How to change a male coded culture

by Feb 19, 2018

 Take action & make changes to end a male coded culture

A male coded culture can be toxic and deters talent from joining your company. Here are some simple changes to make a difference from a CEO who is initiating change.

A CEO of a B2B company told me that when he took on his new role, he found he was inadvertently leading an organisation in the heavy engineering sector with a male coded culture. It wasn’t his intention. His wife is a lawyer with a full-time and demanding job and he fully supports gender equality. He has three kids and Google calendar he says “rules our lives.” He came into an environment where there were almost no women in key senior positions. He continued:

“I say almost because I really didn’t pay attention.  The HR roles were held by women. I think we may have had some female junior engineers and accountants and all the admin staff were women. But that was it. I decided I wanted to do something about it.”

He shared what key steps he took to gradually change the male coded culture in his own organisation.


Changing a male coded culture requires the following steps:

#1 Diverse and inclusive thinking

It was obvious that to get changes from what they had always done, I had to do something different. So I decided to mix it up by involving a whole range of employees and created a small “action tank.” As opposed to a think tank, I wanted to see results, not a lot of talk and paperwork. This “action tank” included employees of different ages, seniority levels, disciplines, educational backgrounds and obviously both men and women. I was going after diversity of thought.

“We came to agree that we were a pretty homogenous group with very little racial or gender diversity. That became apparent as we looked at our white skinned, male group in the meetings.”

#2 Creating diverse networks

To change our talent pipeline we started to build relationships with different organisations, schools and universities to extend our reach. Many of our hires came from employee referrals which is always safe and reliable, so we tried to shift that. We ran an open day for the local schools to try to encourage female students to consider engineering as a career option. We offered summer internships to extend their experience and a sponsored graduate programme with post-graduate career and training opportunities.

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#3 Working on our biases

We worked towards creating an environment where the senior managers truly listened and empowered their teams. For some, not to have the old school badge of seniority and authority was an adjustment.  Some struggled and left. We now run all our job ads and communications through Textio, to screen for a bias in language. As well as this, we checked our website for balanced images – they were mainly men before, the women were displayed in what was clearly junior roles. Even the little icons were male. We made sure that our cafeteria was neutrally decorated and the reception didn’t have images of our all male board! This came from feedback from the women in the “action tank.”  They said it set the tone of the company. The absence of women would be off-putting for any candidates. They didn’t want to see only images of the company soccer team (male) on the walls either.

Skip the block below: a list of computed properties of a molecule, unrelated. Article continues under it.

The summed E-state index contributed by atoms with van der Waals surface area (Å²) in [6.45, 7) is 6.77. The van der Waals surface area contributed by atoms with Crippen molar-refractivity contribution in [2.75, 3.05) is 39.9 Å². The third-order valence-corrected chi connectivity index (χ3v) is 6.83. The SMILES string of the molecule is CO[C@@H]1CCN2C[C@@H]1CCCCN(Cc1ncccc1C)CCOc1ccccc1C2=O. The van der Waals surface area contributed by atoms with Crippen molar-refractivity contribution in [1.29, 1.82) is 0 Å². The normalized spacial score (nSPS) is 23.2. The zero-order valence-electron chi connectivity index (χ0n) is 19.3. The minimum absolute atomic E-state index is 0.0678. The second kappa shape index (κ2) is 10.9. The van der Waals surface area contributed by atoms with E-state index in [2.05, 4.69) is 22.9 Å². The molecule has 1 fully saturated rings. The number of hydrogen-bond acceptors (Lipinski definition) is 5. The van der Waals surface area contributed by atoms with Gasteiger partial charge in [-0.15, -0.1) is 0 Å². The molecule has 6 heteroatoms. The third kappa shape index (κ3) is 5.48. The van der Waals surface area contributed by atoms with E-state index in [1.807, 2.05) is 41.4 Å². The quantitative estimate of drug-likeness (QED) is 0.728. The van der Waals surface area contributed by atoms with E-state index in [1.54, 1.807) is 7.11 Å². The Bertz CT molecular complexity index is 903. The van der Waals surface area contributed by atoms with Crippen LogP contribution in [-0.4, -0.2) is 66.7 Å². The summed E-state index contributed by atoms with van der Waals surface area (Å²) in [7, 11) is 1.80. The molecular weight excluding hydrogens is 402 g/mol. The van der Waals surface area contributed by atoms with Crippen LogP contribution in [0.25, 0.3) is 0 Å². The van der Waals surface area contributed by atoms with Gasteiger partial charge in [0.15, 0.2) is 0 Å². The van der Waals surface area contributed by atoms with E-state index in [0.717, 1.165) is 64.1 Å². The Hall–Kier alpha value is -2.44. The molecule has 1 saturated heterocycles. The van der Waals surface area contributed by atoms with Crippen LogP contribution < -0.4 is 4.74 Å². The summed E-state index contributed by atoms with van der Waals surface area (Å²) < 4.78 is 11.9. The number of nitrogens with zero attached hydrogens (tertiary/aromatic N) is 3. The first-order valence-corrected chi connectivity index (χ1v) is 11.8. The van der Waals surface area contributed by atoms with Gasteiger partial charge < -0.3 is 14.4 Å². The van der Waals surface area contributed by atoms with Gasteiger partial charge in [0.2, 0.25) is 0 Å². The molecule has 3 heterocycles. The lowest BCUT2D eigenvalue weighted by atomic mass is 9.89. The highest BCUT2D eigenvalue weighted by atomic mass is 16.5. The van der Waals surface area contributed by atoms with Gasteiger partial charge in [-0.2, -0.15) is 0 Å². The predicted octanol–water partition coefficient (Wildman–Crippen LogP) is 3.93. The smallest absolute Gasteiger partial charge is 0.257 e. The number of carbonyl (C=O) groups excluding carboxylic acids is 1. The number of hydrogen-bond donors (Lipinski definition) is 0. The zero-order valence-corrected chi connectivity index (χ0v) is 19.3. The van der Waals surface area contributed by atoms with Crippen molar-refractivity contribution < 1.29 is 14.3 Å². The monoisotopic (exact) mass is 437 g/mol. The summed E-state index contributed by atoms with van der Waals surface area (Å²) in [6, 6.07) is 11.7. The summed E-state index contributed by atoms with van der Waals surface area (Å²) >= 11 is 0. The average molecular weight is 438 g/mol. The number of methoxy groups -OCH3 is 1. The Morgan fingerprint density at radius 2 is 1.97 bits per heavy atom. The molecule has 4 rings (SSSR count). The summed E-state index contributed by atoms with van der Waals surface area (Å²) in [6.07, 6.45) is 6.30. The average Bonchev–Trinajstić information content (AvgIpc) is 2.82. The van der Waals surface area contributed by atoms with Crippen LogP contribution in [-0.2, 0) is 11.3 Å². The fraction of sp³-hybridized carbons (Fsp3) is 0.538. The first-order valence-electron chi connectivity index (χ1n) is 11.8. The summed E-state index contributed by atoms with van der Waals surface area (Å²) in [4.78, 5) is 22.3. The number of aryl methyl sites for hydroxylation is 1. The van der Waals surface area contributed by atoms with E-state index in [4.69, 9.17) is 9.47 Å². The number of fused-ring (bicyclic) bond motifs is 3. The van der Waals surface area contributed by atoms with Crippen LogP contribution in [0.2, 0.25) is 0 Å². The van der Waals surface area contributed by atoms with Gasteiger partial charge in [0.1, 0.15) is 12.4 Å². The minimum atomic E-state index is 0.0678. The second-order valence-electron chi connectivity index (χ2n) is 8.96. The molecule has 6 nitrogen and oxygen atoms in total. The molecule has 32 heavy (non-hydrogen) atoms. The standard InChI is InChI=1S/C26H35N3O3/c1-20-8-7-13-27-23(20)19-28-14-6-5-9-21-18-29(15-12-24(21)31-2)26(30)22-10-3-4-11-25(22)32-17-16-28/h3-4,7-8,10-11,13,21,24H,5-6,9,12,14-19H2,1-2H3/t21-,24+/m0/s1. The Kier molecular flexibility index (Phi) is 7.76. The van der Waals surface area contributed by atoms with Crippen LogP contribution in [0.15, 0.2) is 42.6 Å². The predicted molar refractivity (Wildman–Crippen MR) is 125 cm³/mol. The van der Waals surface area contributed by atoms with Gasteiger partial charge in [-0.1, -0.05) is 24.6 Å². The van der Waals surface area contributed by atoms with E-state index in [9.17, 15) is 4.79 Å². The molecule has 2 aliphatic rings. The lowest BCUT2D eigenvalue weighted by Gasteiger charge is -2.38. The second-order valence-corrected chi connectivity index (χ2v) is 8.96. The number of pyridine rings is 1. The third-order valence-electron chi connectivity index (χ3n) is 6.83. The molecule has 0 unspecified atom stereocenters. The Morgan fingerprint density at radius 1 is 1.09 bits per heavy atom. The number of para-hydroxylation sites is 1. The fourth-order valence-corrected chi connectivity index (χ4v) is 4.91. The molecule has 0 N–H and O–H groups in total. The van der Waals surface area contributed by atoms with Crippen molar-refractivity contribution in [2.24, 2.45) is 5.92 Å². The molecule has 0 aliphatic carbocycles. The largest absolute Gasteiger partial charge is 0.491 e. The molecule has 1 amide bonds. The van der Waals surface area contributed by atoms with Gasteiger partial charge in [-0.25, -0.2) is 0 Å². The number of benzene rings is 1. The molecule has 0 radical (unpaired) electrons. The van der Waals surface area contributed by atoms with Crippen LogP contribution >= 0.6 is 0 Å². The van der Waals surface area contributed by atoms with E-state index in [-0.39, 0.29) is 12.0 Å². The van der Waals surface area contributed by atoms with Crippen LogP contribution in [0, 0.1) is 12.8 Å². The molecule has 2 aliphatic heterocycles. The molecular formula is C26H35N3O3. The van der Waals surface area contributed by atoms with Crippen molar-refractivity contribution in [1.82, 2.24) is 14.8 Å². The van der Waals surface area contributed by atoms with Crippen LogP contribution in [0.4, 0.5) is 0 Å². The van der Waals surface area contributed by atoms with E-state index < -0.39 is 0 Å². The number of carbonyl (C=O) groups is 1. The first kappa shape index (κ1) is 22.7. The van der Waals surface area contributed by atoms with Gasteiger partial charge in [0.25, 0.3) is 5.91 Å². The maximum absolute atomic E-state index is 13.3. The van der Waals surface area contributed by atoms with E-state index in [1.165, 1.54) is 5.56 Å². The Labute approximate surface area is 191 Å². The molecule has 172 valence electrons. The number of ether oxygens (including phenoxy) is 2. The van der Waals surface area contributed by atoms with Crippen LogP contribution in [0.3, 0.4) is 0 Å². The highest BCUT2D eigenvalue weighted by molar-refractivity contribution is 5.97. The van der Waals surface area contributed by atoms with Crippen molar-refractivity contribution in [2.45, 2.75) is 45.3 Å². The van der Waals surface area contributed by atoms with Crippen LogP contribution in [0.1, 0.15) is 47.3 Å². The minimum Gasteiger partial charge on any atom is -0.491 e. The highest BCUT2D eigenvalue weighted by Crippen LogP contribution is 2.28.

#4 Male allies

There is a surprising amount of resistance to what seems like common sense. Some long-term colleagues and network contacts have been open in their confusion about my initiatives. They don’t get it. And it’s not just older colleagues. Within the group some were very closed, especially when a couple of decisions we made didn’t work out. They pulled the “I told you so” line. We made a point to run inclusive meetings and worked towards creating a bias conscious culture. People felt safe calling out things that bothered them which they could then discuss without fear of repercussion. We tried to build an atmosphere where men and women could be self-scheduling and respect family and carer obligations. Many of the men said they actually felt released.

We have to understand that gender balance is not part of the way many men were raised. Their Moms either stayed at home or worked part-time and their dad’s followed their careers. In school if they followed STEM subjects it was a male dominated environment and another male coded culture. You can’t shake that off over night.

I really believe if you are willing to listen and walk in the shoes of others then eventually we will get there. I’m not saying it won’t take time.

Tackle these issues head on with our Managing Unconscious Bias workshops.

Contact 3Plus now!

Dorothy Dalton Administrator
Dorothy Dalton is CEO of 3Plus International. A specialist in diversity and bias conscious executive search, she supports organizations to achieve business success via gender balance, diversity and inclusion. She is CIPD qualified, and a certified coach and trainer including digital learning.
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